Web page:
“The kind of changes we need are big changes,” said Dr. Mehmet Oz, M.D., a keynote speaker. “For years, people said that there was no evidence behind this form of medicine. Now there is.”
“We can’t afford the health care system we’ve built,” said Paulus. “We’ve broken the bank. We’ve run out of money. People don’t change until they have to. Now we have to. That’s where we are today.”
“What I learned in medical school has a place — and that place is in acute care,” said Dr. Erminia “Mimi” Guarneri, M.D., the 2011 recipient of the Bravewell Leadership Award. “In the 1980s, we believed that statins would prevent cardiovascular disease [CVD]. We spend $13.6 billion annually on statin therapy alone. But statins don’t cure CVD. Lifestyle changes do.”
“We incentivize for disease care treatment and we don’t incentivize to make societal policies that keep people well,” said Dr. Gaudet, who moved from her position as executive director of Duke University Integrative to serve as the director of the new Veteran Health Administration Office of Patient-Centered Care and Cultural Transformation. Dr. Gaudet is hopeful that, “If we can get this right and demonstrate what can be done in smaller sites, we can model how it can be done nationally.”
It would be ironic if the upside to the unpopular and costly Iraq War were to be a new military model for integrative medicine. The need for a sociocultural shift to create better health is not confined to the military, an issue I cover in my upcoming book as well as in several prior HuffPost blog posts written during the dialogue for health care reform, which can be seen here and here.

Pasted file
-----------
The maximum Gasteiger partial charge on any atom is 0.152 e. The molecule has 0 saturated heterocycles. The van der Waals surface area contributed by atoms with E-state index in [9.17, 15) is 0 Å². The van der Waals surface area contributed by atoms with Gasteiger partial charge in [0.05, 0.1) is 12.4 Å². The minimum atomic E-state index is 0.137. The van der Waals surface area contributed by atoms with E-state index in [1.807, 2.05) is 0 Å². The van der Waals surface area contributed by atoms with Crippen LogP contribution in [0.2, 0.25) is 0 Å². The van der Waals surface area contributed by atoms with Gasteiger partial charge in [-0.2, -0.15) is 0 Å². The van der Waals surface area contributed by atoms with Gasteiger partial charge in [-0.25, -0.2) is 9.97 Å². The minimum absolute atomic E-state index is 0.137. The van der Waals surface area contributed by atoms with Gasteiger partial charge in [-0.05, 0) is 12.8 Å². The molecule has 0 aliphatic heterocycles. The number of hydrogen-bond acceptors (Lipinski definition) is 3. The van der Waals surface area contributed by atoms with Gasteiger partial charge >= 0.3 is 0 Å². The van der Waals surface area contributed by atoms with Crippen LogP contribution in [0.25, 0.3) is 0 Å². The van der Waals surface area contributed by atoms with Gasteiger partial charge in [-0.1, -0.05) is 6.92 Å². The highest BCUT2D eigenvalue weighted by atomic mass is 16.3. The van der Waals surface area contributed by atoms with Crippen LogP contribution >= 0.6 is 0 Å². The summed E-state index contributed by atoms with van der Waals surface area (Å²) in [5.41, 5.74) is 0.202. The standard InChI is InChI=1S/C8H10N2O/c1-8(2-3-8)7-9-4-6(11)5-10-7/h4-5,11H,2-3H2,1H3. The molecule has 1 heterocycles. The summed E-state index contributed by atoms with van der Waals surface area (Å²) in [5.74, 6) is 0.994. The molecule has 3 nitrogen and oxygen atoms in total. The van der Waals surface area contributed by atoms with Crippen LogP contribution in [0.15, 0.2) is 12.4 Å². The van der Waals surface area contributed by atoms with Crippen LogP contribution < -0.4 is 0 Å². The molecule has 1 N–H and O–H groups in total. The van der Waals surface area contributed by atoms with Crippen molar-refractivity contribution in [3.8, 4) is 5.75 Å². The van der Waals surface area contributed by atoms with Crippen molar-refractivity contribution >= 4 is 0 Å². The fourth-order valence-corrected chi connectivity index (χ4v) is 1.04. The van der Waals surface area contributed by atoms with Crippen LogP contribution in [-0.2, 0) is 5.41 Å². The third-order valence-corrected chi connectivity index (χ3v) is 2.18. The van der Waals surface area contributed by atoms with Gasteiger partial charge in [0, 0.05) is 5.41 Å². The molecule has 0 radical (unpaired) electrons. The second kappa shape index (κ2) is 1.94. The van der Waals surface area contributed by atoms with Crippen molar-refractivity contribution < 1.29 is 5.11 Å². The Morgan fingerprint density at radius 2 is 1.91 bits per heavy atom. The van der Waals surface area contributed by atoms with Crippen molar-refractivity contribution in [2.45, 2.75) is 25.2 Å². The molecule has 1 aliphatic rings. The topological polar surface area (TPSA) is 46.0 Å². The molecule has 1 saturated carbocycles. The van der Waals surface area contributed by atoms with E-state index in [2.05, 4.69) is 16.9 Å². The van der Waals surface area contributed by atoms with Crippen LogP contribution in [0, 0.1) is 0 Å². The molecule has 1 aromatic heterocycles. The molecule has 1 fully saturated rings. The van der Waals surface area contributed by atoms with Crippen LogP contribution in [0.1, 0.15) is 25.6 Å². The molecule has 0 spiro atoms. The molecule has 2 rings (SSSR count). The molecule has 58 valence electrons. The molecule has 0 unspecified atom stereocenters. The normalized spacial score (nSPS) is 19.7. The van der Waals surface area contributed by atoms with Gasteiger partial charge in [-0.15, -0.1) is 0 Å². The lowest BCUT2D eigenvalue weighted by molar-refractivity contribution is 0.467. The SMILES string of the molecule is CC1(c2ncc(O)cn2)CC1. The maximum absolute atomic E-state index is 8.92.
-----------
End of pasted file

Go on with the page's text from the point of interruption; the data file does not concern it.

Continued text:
Despite the nearly three decades of integrative wisdom on diet and other healthy lifestyle changes, Dr. LaPook noted that, “There’s a trillion-dollar business that makes us eat what isn’t healthy. People don’t have the will power to avoid poor quality food that surrounds them. How do you make it so that unhealthy behavior is not on the menu?”
Allina’s chief clinical officer, Dr. Penny Wheeler, M.D., shared the results of Allina’s pilot program in creating a health-promoting social environment in Ulm, Minnesota. “It was the land of beer, butter and bratwurst, but we worked with this community to find innovative ways to help eliminate heart attacks. We did screening for risk assessments, social media and workplace wellness. We even had people in the supermarket look into peoples’ grocery carts,” Wheeler recounted.
“The heart attack rates in Ulm are 24 percent lower than prior year. It’s trending in the right direction.” Wheeler pointed out. “If you engage a community, that helps to redefine normal.”
“Outside influence can support our health and wellbeing. Or not,” said Christy Mack, the chairman and director of the Bravewell Collaborative. “If we want our communities to be healthy, we must make sure that all the decisions we make, make health the top priority.”